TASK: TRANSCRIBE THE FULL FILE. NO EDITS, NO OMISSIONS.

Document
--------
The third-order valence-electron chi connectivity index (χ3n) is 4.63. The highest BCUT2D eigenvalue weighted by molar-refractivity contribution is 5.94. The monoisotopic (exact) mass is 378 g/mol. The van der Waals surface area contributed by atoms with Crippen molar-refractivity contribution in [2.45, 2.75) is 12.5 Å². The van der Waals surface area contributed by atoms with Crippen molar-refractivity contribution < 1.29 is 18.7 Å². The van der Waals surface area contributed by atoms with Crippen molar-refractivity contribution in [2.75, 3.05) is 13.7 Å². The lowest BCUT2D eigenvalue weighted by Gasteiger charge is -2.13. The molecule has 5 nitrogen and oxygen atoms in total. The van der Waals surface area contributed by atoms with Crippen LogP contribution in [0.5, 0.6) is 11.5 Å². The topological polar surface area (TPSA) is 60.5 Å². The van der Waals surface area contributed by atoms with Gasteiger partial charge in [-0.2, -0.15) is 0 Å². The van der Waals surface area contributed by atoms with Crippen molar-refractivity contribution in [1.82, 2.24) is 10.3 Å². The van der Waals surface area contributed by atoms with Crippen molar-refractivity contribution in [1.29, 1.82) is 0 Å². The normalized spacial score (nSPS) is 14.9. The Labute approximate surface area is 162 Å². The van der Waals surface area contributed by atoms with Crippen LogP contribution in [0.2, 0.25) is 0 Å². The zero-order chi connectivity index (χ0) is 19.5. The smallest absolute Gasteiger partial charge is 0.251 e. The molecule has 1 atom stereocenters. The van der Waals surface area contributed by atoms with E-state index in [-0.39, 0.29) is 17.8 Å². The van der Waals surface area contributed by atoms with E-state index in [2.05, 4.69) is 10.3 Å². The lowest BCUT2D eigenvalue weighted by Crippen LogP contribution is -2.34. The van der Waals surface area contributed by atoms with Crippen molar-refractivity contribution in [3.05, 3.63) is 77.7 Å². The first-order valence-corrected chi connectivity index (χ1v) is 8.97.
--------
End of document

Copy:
The third-order valence-electron chi connectivity index (χ3n) is 4.63. The highest BCUT2D eigenvalue weighted by molar-refractivity contribution is 5.94. The monoisotopic (exact) mass is 378 g/mol. The van der Waals surface area contributed by atoms with Crippen molar-refractivity contribution in [2.45, 2.75) is 12.5 Å². The van der Waals surface area contributed by atoms with Crippen molar-refractivity contribution < 1.29 is 18.7 Å². The van der Waals surface area contributed by atoms with Crippen molar-refractivity contribution in [2.75, 3.05) is 13.7 Å². The lowest BCUT2D eigenvalue weighted by Gasteiger charge is -2.13. The molecule has 5 nitrogen and oxygen atoms in total. The van der Waals surface area contributed by atoms with Crippen LogP contribution in [0.5, 0.6) is 11.5 Å². The topological polar surface area (TPSA) is 60.5 Å². The van der Waals surface area contributed by atoms with Gasteiger partial charge in [-0.2, -0.15) is 0 Å². The van der Waals surface area contributed by atoms with Crippen molar-refractivity contribution in [1.82, 2.24) is 10.3 Å². The van der Waals surface area contributed by atoms with Crippen molar-refractivity contribution in [1.29, 1.82) is 0 Å². The normalized spacial score (nSPS) is 14.9. The Labute approximate surface area is 162 Å². The van der Waals surface area contributed by atoms with Crippen LogP contribution in [0.2, 0.25) is 0 Å². The zero-order chi connectivity index (χ0) is 19.5. The smallest absolute Gasteiger partial charge is 0.251 e. The molecule has 1 atom stereocenters. The van der Waals surface area contributed by atoms with E-state index in [-0.39, 0.29) is 17.8 Å². The van der Waals surface area contributed by atoms with E-state index in [2.05, 4.69) is 10.3 Å². The lowest BCUT2D eigenvalue weighted by Crippen LogP contribution is -2.34. The van der Waals surface area contributed by atoms with Crippen molar-refractivity contribution in [3.05, 3.63) is 77.7 Å². The first-order valence-corrected chi connectivity index (χ1v) is 8.97.